The worldwide controversy, violent demonstrations and the killing of the United States Ambassador in Libya over the release of a ridiculously scandalous You-tube film on the life of the Holy Prophet Mohammed underlines the need for effective steps to marginalise extremists and bring about religious unity in diversity.
The sacrilegious low-budget film believed to have been produced by an individual who has a criminal record gives a virtually devilish twist to the Holy Prophet’s life. The film provoked a violent reaction in Cairo where thousands of demonstrators are besieging the US embassy, while in Bengazzi -- the home-base of last year’s Libyan revolution which the US openly supported - US. Ambassador Christopher Stephen was killed during an attack on the Embassy. Demonstrations are also being held in more than ten other Muslim countries.
What is essential for the resolution of such religious or other conflicts is a paradigm shift, a change of our mental perception. We need to come to an awareness that the mental picture we have -- be it on religion or any other issue – is always relative and never absolute. We see only part of the picture. If we believe or delude ourselves into thinking that our perception is the absolute picture, then we are suffering from some mental imbalance which could be dangerous. For instance the dictator Adolph Hitter thought that his perception of an Aryan super-race was absolute. So anyone who did not fit into that picture of Aryan supremacy was first marginalized and then eliminated. That was why at least six million Jews were massacred.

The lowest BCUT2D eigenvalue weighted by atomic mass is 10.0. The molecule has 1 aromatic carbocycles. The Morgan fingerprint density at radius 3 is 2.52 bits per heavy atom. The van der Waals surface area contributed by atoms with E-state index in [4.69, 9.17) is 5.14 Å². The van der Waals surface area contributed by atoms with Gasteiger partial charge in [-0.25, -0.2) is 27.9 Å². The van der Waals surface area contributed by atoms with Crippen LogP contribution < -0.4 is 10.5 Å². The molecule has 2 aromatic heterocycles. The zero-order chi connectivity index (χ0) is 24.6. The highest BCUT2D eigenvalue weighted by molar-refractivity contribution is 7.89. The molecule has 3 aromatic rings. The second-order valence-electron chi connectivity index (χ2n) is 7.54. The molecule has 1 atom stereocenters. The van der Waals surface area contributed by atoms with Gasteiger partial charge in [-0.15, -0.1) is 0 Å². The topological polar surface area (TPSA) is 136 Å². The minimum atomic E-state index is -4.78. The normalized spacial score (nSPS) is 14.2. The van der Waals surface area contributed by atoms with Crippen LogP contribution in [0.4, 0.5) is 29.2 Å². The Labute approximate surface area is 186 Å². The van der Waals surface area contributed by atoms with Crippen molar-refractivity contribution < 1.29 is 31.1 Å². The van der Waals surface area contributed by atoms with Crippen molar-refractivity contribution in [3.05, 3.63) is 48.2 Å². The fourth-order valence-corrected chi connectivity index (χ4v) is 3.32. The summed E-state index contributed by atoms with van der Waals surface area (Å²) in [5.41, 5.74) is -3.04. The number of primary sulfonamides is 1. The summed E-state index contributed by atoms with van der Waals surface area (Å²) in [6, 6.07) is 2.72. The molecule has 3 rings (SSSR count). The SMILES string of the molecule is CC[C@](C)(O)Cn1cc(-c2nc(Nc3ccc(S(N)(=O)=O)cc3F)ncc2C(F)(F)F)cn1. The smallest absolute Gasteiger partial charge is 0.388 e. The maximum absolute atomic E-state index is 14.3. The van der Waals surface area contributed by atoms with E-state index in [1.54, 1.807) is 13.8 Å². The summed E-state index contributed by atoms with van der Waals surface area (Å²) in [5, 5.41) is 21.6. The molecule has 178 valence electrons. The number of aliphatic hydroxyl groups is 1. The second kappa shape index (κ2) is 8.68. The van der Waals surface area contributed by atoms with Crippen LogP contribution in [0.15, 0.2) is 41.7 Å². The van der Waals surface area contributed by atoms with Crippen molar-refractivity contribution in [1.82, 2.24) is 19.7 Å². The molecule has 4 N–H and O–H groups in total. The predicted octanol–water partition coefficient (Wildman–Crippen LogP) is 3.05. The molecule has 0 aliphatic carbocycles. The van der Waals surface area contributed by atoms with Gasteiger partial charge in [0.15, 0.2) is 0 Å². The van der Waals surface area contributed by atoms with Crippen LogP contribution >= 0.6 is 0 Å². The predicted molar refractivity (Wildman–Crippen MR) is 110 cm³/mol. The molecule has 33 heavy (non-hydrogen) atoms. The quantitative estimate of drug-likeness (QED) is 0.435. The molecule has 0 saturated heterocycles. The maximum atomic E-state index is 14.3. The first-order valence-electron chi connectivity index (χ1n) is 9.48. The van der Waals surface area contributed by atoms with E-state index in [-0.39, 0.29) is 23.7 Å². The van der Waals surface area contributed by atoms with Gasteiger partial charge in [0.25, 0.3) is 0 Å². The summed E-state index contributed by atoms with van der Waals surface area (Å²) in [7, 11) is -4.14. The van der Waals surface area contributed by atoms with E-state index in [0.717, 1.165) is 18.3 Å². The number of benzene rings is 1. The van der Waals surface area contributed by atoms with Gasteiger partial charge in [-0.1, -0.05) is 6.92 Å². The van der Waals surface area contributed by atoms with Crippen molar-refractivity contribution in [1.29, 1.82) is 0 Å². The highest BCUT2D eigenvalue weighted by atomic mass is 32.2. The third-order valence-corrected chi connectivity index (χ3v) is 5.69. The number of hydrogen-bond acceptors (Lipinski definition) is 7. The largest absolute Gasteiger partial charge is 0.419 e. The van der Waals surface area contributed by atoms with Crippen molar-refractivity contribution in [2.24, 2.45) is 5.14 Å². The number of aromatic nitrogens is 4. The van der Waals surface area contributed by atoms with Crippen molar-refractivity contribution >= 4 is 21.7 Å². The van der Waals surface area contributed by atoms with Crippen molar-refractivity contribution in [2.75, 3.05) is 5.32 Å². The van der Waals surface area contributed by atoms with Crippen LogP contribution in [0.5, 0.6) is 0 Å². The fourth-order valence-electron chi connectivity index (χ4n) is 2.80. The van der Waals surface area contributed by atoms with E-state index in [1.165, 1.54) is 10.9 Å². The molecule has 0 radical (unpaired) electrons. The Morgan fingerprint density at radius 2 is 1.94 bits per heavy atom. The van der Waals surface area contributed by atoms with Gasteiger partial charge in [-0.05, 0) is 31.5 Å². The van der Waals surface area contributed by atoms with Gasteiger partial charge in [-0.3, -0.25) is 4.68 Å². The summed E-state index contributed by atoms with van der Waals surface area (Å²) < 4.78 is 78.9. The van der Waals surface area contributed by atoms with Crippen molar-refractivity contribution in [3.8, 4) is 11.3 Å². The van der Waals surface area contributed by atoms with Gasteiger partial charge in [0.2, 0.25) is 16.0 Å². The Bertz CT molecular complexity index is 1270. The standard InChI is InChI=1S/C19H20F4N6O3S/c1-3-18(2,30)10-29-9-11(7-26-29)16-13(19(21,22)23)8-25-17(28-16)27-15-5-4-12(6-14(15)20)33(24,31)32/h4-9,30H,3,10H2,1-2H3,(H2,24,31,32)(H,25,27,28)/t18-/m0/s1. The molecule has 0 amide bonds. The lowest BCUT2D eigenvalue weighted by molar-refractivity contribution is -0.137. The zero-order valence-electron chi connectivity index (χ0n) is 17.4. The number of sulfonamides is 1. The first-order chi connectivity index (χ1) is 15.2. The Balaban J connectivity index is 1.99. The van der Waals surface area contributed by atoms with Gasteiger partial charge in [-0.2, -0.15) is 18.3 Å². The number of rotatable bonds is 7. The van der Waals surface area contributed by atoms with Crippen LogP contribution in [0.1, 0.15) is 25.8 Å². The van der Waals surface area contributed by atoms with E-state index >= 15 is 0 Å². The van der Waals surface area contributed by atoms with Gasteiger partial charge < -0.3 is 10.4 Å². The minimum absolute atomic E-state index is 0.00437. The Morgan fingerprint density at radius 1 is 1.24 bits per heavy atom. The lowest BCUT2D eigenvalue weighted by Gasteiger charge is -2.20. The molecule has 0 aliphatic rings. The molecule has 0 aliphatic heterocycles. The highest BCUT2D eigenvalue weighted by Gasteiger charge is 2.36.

If we believe that our mental perception is relative and not absolute, then we could have a meaningful dialogue and come to some accommodation on the middle path with those whose faith and beliefs are different. While believing and more importantly practising the truths and commandments of our own religions, we also need to respect the faith and beliefs of other religions. When all the truths are put together, we will see a bigger picture if not the whole one. One plus one will make not two but three and behold there will be something new through this virtue of synergy. In Sri Lanka also the people of all four major religions – Buddhism, Christianity, Hinduism and Islam – need to have such a paradigm shift so that we could have a sincere dialogue and come to an accommodation on the middle path.
Malcolm Cardinal Ranjith the Archbishop of Colombo is taking exemplary and inspiring steps to bring about religious unity in diversity. He is to advise parish priests and other Catholics to have regular meetings and a sincere dialogue with leaders of other religions. We hope that other religious leaders and even our political leaders will take similar initiatives to bring about an all–religions solidarity alliance to build a new Sri Lanka.